In the cottony cushion scale—a common agricultural pest that grows to about a fifth of an inch (half a centimeter) long—a new phenomenon has arisen: When some females develop in fertilized eggs, excess sperm grows into tissue within the daughters.

This parasitic tissue, genetically identical to the female’s father, lives inside the female and fertilizes her eggs internally—rendering the female a hermaphrodite and making her father both the grandfather and father of her offspring, genetically speaking.

Though this new form of reproduction hasn’t replaced cottony cushion scale sex, “this parasitic male has taken off like an epidemic in population,” said study leader Andy Gardner, an evolutionary theorist at the University of Oxford.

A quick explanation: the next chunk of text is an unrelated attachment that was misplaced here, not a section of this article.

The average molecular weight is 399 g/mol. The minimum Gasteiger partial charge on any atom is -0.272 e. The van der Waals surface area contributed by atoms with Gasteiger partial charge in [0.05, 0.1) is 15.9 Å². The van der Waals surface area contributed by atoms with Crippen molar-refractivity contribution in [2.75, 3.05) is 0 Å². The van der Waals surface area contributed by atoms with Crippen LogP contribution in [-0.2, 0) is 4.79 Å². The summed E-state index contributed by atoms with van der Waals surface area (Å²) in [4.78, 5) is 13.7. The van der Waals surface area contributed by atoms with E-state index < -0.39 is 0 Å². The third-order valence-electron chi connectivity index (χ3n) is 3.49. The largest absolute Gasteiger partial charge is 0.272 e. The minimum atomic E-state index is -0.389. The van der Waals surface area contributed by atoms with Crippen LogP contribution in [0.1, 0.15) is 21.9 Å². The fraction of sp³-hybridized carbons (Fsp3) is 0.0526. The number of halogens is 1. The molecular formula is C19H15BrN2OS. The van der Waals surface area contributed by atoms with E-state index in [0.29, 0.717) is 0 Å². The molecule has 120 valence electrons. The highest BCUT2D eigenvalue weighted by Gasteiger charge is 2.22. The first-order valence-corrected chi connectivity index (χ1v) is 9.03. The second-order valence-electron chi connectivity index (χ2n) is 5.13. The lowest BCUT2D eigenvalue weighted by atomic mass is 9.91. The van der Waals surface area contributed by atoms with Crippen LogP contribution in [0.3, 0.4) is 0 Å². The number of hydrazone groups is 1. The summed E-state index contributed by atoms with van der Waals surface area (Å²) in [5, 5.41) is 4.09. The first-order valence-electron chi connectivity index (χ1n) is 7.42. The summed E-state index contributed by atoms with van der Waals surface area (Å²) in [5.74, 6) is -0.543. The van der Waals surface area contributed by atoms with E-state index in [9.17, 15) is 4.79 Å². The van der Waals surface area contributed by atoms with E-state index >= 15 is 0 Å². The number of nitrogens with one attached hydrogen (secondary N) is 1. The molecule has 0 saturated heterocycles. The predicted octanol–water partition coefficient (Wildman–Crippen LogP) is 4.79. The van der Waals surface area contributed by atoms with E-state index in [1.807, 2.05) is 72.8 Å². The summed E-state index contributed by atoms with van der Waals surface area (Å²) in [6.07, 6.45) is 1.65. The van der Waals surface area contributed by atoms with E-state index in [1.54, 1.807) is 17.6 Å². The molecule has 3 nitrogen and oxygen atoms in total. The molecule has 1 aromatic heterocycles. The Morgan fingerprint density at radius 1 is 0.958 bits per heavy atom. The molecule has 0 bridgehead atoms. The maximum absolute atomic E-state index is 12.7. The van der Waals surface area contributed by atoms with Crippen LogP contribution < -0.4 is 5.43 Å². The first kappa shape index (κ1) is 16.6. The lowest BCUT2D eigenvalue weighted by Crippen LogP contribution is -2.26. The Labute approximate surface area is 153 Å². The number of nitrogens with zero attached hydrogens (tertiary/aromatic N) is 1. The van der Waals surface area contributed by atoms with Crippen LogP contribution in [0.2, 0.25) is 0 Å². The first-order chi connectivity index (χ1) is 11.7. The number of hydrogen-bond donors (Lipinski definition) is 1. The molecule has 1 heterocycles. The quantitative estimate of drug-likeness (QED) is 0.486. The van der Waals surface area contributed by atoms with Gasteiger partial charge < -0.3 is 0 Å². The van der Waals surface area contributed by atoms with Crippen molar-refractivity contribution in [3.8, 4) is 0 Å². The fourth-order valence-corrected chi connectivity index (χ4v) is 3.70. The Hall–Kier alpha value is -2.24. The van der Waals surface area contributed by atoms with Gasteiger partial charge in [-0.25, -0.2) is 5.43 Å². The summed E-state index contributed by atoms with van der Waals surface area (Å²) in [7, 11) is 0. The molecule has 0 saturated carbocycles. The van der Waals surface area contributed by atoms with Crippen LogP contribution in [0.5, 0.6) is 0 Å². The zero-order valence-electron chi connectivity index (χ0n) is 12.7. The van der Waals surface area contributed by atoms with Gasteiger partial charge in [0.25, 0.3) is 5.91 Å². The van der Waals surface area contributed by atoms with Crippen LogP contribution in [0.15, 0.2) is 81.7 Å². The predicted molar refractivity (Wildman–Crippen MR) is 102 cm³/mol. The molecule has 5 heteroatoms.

“Once [this trend] gets started, it’s going to sweep through the population so all the females carry it. So there’s no point for regular males to exist,” Gardner added.

If the females begin passing on the parasitic male to their offspring, there may eventually be no more need for “baby boy” cushion scales that grow up and produce sperm and fertilize females, Gardner said.

Gardner and the University of Massachusetts’s Laura Ross created a population model that predicted how females would respond to this infectious tissue living within their bodies. The results, published in the August issue of  The American Naturalist , suggest that the females would benefit from the infection, negating the need for males.

A cottony cushion scale mother and offspring.

Insect Sex Still a Mystery

Though the exact time line of male decline for the species is unknown, Gardner said, in the “long run, I’d expect the [insect species] to suffer because of asexuality.”